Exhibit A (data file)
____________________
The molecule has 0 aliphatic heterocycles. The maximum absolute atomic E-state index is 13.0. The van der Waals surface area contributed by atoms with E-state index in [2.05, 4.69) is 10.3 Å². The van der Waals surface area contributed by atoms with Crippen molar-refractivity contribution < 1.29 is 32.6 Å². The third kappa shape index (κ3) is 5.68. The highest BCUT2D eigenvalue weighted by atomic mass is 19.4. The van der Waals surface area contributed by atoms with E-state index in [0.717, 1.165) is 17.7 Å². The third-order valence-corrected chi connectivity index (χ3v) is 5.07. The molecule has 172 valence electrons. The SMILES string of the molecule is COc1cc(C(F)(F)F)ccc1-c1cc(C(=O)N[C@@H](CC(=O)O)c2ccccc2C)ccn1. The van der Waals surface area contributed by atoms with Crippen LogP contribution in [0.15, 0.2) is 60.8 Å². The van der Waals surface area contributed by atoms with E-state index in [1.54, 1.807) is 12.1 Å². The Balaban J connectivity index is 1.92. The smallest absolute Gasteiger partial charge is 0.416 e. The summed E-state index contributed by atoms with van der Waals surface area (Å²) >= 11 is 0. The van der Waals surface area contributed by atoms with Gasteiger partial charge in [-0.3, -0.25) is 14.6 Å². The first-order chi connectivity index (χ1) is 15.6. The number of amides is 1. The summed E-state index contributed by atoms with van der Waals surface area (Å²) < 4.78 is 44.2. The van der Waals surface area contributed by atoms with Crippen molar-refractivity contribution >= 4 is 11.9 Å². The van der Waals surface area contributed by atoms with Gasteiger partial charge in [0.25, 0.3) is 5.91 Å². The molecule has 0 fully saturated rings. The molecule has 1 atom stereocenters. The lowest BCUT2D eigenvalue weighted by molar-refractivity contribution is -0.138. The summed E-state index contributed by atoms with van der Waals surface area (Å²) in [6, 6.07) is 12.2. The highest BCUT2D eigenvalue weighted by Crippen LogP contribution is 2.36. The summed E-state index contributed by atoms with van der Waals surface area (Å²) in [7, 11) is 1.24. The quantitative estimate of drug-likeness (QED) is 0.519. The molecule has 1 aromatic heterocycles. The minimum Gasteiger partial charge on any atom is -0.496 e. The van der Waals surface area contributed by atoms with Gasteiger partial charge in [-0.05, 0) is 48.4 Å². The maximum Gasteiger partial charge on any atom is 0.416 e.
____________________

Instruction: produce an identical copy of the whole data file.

The molecule has 0 aliphatic heterocycles. The maximum absolute atomic E-state index is 13.0. The van der Waals surface area contributed by atoms with E-state index in [2.05, 4.69) is 10.3 Å². The van der Waals surface area contributed by atoms with Crippen molar-refractivity contribution < 1.29 is 32.6 Å². The third kappa shape index (κ3) is 5.68. The highest BCUT2D eigenvalue weighted by atomic mass is 19.4. The van der Waals surface area contributed by atoms with E-state index in [0.717, 1.165) is 17.7 Å². The third-order valence-corrected chi connectivity index (χ3v) is 5.07. The molecule has 172 valence electrons. The SMILES string of the molecule is COc1cc(C(F)(F)F)ccc1-c1cc(C(=O)N[C@@H](CC(=O)O)c2ccccc2C)ccn1. The van der Waals surface area contributed by atoms with Crippen LogP contribution in [0.15, 0.2) is 60.8 Å². The van der Waals surface area contributed by atoms with E-state index in [1.54, 1.807) is 12.1 Å². The Balaban J connectivity index is 1.92. The smallest absolute Gasteiger partial charge is 0.416 e. The summed E-state index contributed by atoms with van der Waals surface area (Å²) >= 11 is 0. The van der Waals surface area contributed by atoms with Gasteiger partial charge in [-0.3, -0.25) is 14.6 Å². The first-order chi connectivity index (χ1) is 15.6. The number of amides is 1. The summed E-state index contributed by atoms with van der Waals surface area (Å²) < 4.78 is 44.2. The van der Waals surface area contributed by atoms with Crippen molar-refractivity contribution >= 4 is 11.9 Å². The van der Waals surface area contributed by atoms with Gasteiger partial charge in [0.25, 0.3) is 5.91 Å². The molecule has 0 fully saturated rings. The molecule has 1 atom stereocenters. The lowest BCUT2D eigenvalue weighted by molar-refractivity contribution is -0.138. The summed E-state index contributed by atoms with van der Waals surface area (Å²) in [6, 6.07) is 12.2. The highest BCUT2D eigenvalue weighted by Crippen LogP contribution is 2.36. The summed E-state index contributed by atoms with van der Waals surface area (Å²) in [7, 11) is 1.24. The quantitative estimate of drug-likeness (QED) is 0.519. The molecule has 1 aromatic heterocycles. The minimum Gasteiger partial charge on any atom is -0.496 e. The van der Waals surface area contributed by atoms with Gasteiger partial charge in [-0.05, 0) is 48.4 Å². The maximum Gasteiger partial charge on any atom is 0.416 e.